Medication mistakes committed by nurses appear due to various reasons. Lack of sufficient pharmacological knowledge is the most significant factor underlying medication errors. Besides, the use of abbreviations in prescriptions, as well as similarities in the names of drugs, have been attributed as the principal reasons for medication errors. In addition, environmental distracters, such as lack of independent rooms for medication preparation, nonstandard departments, noise, and crowding, that make nurses lose concentration contribute to medication errors (Pournamdar & Zare, 2016). Furthermore, illegibility of doctor prescriptions, inaccurate drug calculations, and variation in packaging styles of medication also cause the related errors. Moreover, personal reasons, such as absentmindedness, fatigue, stress, discontentment with job and place of work, and the shortage of work consciousness result in medication errors (Ehsani et al., 2013). Last but not least, other factors that indirectly lead to mistakes include the shortage of nurses and time (Pournamdar & Zare, 2016). Therefore, these are plenty of reasons, which explain the occurrence of medical errors, and many of them are related to insufficient working conditions.
It is astounding that medical faults are the third most prevalent cause of death in the United States of America, with heart disease being ranked first and cancer the second. Recent data points out that two 251 thousand deaths annually in the United States are the result of medical errors (Presant, 2017). It indicates that efforts taken to save patients’ lives do not achieve their goal. In a recent study conducted at Massachusetts General Hospital, one of America's best medical facility, revealed that 44 % of all surgical procedures between 2013 and 2014 had medication errors or unintentional medicine side effects (Presant, 2017). They were caused by inappropriate labeling or dosage, or failure to administer the prescribed drugs. Astonishingly, the study further revealed that there was a drug error in one of every 20 medications, and approximately one of every two surgeries (Presant, 2017). Therefore, medication errors should be the major concern for every single person.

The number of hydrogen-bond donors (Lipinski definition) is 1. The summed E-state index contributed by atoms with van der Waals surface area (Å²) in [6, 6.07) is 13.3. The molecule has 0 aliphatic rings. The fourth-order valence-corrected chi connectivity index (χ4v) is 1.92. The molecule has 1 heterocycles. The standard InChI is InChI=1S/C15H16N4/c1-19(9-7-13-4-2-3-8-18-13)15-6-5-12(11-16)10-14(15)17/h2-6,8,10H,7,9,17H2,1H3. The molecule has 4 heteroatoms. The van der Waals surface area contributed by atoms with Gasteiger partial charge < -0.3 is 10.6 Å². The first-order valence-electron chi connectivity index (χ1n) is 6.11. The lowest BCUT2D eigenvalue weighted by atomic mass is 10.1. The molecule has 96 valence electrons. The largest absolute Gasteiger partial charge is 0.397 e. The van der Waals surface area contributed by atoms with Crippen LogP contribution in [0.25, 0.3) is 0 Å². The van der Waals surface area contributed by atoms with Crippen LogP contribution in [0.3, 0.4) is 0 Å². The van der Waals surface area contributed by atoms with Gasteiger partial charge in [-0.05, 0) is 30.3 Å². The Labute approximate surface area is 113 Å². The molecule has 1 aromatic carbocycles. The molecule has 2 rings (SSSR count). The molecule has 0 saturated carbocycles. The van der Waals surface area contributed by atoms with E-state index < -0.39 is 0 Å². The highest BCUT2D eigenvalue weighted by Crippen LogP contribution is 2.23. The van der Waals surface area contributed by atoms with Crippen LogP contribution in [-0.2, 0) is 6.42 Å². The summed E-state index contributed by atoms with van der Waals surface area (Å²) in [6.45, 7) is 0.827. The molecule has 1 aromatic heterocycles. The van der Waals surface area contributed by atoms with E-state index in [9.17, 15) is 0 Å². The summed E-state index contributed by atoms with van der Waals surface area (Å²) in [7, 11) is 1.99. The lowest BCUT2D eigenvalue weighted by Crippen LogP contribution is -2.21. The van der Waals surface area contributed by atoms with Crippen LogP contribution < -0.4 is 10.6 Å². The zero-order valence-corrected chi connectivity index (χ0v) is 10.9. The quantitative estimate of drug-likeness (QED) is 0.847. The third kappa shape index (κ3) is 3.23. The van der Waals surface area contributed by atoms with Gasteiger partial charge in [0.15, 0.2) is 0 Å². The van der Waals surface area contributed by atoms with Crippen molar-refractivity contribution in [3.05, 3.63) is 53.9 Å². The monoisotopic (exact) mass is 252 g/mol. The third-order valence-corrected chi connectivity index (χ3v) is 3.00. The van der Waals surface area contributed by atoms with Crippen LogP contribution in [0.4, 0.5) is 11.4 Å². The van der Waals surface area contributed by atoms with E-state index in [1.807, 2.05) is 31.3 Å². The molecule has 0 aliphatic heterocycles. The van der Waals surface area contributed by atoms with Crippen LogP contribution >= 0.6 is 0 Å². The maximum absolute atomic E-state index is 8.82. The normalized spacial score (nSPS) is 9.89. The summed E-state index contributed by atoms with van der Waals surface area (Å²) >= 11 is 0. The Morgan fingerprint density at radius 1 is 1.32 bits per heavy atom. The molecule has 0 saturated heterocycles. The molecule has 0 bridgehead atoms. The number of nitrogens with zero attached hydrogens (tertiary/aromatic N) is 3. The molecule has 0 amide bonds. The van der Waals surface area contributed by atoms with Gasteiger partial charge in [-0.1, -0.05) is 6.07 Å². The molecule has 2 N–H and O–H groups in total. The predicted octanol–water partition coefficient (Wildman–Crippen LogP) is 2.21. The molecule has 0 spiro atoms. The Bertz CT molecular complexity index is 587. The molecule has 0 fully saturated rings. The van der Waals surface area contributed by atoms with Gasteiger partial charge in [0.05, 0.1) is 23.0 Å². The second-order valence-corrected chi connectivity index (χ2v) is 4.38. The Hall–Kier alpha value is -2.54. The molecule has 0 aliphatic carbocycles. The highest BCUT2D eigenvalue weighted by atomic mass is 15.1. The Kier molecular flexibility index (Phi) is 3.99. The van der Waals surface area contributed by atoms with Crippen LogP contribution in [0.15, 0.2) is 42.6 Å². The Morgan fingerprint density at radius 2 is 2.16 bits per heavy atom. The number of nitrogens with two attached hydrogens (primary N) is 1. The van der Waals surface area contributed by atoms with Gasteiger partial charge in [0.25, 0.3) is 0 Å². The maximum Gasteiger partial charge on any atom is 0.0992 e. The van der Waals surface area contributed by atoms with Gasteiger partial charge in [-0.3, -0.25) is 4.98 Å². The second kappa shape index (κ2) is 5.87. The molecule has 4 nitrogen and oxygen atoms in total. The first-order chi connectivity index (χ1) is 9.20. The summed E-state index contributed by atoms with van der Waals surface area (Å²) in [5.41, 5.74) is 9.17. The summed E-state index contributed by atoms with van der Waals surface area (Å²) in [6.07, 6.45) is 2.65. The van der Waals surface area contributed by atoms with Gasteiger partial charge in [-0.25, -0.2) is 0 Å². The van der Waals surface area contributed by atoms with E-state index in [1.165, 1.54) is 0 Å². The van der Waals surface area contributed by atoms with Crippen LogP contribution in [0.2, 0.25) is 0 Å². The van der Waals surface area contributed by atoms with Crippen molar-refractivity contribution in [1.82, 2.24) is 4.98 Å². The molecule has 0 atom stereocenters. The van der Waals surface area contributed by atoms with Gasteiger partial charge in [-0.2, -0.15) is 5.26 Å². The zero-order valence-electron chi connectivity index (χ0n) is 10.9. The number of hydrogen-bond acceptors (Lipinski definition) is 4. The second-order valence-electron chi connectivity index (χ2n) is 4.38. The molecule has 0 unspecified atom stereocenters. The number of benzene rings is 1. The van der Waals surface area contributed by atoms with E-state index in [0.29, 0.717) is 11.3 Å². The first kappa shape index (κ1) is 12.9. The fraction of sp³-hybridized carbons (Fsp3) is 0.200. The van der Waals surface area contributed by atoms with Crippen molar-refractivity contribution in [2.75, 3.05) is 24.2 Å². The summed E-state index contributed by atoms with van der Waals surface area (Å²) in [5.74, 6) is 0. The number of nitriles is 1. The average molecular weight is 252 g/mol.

The reporting of medication errors in the United States is not sufficient. Daniel (2016) points out that mortality rates directly related to medical mistakes have not been acknowledged in any standardized system for gathering national statistics. It is explained by failure to recognize medical faults as the reason for death and hence, they are omitted in national health statistics (Daniel, 2016). Besides, nurses fear to report medication errors due to the ensuing penalty or legal aspects. It is, therefore, possible to assert that better reporting of medical errors should be executed to prevent the associated adverse outcomes.